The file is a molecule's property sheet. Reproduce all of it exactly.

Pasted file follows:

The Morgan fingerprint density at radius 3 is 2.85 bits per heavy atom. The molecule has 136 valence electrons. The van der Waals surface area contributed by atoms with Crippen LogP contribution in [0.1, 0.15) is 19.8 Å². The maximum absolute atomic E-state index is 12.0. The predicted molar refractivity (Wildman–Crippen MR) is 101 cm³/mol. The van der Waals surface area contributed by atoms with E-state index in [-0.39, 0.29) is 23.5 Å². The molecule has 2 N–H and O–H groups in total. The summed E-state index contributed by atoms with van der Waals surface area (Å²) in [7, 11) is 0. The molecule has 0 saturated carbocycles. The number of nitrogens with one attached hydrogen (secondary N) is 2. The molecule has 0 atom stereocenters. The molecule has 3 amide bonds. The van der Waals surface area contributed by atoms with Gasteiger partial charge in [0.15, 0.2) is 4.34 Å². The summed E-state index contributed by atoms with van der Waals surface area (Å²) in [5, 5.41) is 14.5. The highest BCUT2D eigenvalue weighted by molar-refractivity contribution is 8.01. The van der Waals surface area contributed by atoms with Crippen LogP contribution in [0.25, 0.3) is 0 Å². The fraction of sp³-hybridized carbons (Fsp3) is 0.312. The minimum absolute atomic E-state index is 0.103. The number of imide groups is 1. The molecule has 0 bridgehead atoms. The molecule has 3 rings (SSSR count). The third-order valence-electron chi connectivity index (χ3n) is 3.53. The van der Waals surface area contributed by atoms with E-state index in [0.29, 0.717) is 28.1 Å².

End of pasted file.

The Morgan fingerprint density at radius 3 is 2.85 bits per heavy atom. The molecule has 136 valence electrons. The van der Waals surface area contributed by atoms with Crippen LogP contribution in [0.1, 0.15) is 19.8 Å². The maximum absolute atomic E-state index is 12.0. The predicted molar refractivity (Wildman–Crippen MR) is 101 cm³/mol. The van der Waals surface area contributed by atoms with E-state index in [-0.39, 0.29) is 23.5 Å². The molecule has 2 N–H and O–H groups in total. The summed E-state index contributed by atoms with van der Waals surface area (Å²) in [7, 11) is 0. The molecule has 0 saturated carbocycles. The number of nitrogens with one attached hydrogen (secondary N) is 2. The molecule has 0 atom stereocenters. The molecule has 3 amide bonds. The van der Waals surface area contributed by atoms with Gasteiger partial charge in [0.15, 0.2) is 4.34 Å². The summed E-state index contributed by atoms with van der Waals surface area (Å²) in [5, 5.41) is 14.5. The highest BCUT2D eigenvalue weighted by molar-refractivity contribution is 8.01. The van der Waals surface area contributed by atoms with Crippen LogP contribution in [0.25, 0.3) is 0 Å². The fraction of sp³-hybridized carbons (Fsp3) is 0.312. The minimum absolute atomic E-state index is 0.103. The number of imide groups is 1. The molecule has 0 bridgehead atoms. The molecule has 3 rings (SSSR count). The third-order valence-electron chi connectivity index (χ3n) is 3.53. The van der Waals surface area contributed by atoms with E-state index in [0.29, 0.717) is 28.1 Å².